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Astron. Astrophys. 344, 639-646 (1999)

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2. The vertical structure

We assume that

  • The disc is geometrically thin [FORMULA] and all gradients in the vertical direction are much greater than the corresponding ones in the radial direction.

  • The radiative transfer can be treated in the grey approximation and only the vertical directions are considered. (`two stream approximation')

  • LTE prevails throughout the entire disc. Deviations from LTE will be discussed in a subsequent paper. We believe that LTE has an effect on the details but not on the general picture discussed here.

The equation for hydrostatic equilibrium in the vertical direction is

[EQUATION]

where P, T, [FORMULA] and µ are the gas pressure, temperature, density and molecular weight respectively and z the vertical coordinate, [FORMULA] is the gravitational component in the z direction. The extinction coefficient is given by [FORMULA] where [FORMULA] and [FORMULA] are the volume absorption and scattering coefficients respectively. The total radiative flux is F.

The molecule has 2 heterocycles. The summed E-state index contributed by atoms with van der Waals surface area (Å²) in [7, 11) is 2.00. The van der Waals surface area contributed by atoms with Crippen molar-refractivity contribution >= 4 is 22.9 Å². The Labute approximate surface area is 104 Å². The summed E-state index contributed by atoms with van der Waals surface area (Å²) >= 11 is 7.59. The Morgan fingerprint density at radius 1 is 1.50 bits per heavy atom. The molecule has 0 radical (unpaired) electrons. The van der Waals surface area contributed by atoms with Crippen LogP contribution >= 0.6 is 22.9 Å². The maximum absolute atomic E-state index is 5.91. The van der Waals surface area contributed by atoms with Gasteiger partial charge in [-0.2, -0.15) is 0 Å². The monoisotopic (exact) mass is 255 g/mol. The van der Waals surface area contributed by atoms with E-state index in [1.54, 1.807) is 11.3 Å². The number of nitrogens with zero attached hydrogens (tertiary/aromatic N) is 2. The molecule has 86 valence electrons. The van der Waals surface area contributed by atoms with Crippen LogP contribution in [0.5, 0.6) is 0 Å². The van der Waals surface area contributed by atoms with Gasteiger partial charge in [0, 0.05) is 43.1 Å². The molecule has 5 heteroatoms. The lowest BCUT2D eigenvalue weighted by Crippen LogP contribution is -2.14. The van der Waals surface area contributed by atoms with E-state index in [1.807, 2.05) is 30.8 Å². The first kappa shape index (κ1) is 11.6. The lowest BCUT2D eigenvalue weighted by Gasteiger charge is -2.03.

The condition of thermal equilibrium is:

[EQUATION]

where [FORMULA] is the viscous energy dissipation per unit volume.

We assume here that the entire energy dissipated by the viscous forces is carried away by radiation i.e. we ignore at this moment convection and any other non radiative energy transport mechanisms. The radiative transfer equation is:

[EQUATION]

and

[EQUATION]

where B is the wavelength integrated Planck function and J is the wavelength integrated mean intensity. The thermal equilibrium condition can also be written as

[EQUATION]

where [FORMULA] in the notation of SW and we use the [FORMULA] model approximation for the viscous energy dissipation.

The boundary conditions are:

[EQUATION]

The above equations, together with the boundary conditions form a closed set, and can be solved for the disc structure for given [FORMULA] and [FORMULA].

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© European Southern Observatory (ESO) 1999

Online publication: March 18, 1999
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